Posts Tagged ‘Andy Warhol’

“Sticky Fingers” by the Rolling Stones (1971)

Part of the film “Gimme Shelter” shows the Rolling Stones stopping between shows on their 1969 U.S. tour at the famed recording studio in Muscle Shoals, Ala. There, they started work on some new songs, including one called “Brown Sugar.”

“Gimme Shelter,” of course, also captures the stabbing death of a fan at the Altamont Free Concert in the California desert, just a couple of days after the Muscle Shoals sessions. The fatality occurred during the Stones’ performance of “Under My Thumb,” basically in front of the stage.

The Stones weren’t sure exactly what happened until they saw the applicable footage. They did know something major went down, and they weren’t quite prepared to launch into another tune until guitarist Mick Taylor suggested one of the new songs.

And so came the public debut of “Brown Sugar,” the song that eventually opened the Stones’ first new album of the ’70s.

No one was quite sure what to expect in Altamont’s aftermath, but the band delivered its third straight essential long-player, following “Beggars Banquet” and “Let It Bleed.” Taylor’s full involvement on a Stones album for the first time serves as an added bonus for “Sticky Fingers.”

“Brown Sugar” and “Wild Horses,” which also was recorded at Muscle Shoals, still stand as two of rock’s best-known songs. Several others have been stapes of FM radio for more than four decades: “Bitch,” “Sway,” “Dead Flowers” and the extended workout of “Can You Hear Me Knocking.”

Featuring one of Keith Richards’ most memorable licks, “Brown Sugar” reportedly was written by Mick Jagger with his then-girlfriend (and mother of his daughter Karis), Marsha Hunt, in mind. He has been kind of vague on why he sings about a “scarred old slaver” and his women, telling Rolling Stone in 1995: “God knows what I’m on about on that song. It’s such a mishmash. All the nasty subjects in one go … I never would write that song now.”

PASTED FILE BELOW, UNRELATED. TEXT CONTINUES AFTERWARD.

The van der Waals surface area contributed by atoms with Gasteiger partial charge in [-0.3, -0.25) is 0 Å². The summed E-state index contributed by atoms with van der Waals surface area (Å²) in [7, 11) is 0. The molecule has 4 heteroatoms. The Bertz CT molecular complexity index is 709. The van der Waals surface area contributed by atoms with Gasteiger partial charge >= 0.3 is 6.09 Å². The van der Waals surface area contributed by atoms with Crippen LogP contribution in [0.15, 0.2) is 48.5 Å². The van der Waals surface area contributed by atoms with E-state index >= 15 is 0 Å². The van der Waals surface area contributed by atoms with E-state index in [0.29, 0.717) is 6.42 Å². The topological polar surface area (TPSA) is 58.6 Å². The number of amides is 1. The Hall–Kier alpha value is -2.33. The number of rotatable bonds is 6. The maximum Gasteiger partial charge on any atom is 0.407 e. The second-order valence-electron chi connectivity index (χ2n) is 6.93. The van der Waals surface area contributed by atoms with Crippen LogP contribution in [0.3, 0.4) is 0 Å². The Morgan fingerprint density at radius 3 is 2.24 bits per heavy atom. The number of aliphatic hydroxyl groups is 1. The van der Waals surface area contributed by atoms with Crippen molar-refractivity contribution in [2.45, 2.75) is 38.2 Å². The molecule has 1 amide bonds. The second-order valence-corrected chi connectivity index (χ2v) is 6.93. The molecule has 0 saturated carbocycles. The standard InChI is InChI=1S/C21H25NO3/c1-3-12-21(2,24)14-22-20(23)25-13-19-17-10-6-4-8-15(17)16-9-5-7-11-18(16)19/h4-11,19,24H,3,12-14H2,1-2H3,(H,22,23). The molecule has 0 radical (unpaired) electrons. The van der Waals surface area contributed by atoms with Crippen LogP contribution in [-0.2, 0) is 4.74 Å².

“Sway” is indicative of Taylor’s influence on the band, putting his guitar talents on full display, particularly during the outro. He also dominates “Can You Hear Me Knocking,” following a stellar saxophone part by Bobby Keys that got him work with the Stones for years to come.

“You Gotta Move,” a blues tune attributed to Mississippi Fred McDowell and the Rev. Gary Davis, also was recorded at Muscle Shoals. That’s appropriate, given the song’s raw, Southern-inspired arrangement.

The second side of the “Sticky Fingers” LP shows the Stones successfully tackling a number of other styles, from the R&B influence of “Bitch” and “I Got the Blues” to the country rock of “Dead Flowers.” The album closes with the ballad “Moonlight Mile,” which references “a head full of snow” and as a result is often thought to be about cocaine use.

“Sister Morphine” is one of the era’s more straightforward songs about drug abuse, with such harrowing lyrics as: “Well it just goes to show things are not what they seem/Please, Sister Morphine, turn my nightmares into dreams/Oh, can’t you see I’m fading fast/And that this shot will be my last.”

Another Jagger ex-girlfriend, Marianne Faithfull, won composing credits to “Sister Morphine” after taking Mick and Keith to court. Taylor also has claimed to deserve credits for other material, but so far the legal system hasn’t ruled in his favor.

“Sticky Fingers” might be best remembered among the early ’70s record-buying public for its cover, the Andy Warhol-conceived shot of a male crotch in blue jeans, complete with a workable zipper. The inner sleeve featured the first appearance of the lips-and-tongue logo that have been identified with the Stones ever since.

The album needed no such gimmicks, though. The music continues to sell itself.

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“White Light/White Heat” by the Velvet Underground (1968)

One of the many effective gags in “This Is Spinal Tap” is Nigel Tufnel and his amplifier that “goes to 11.”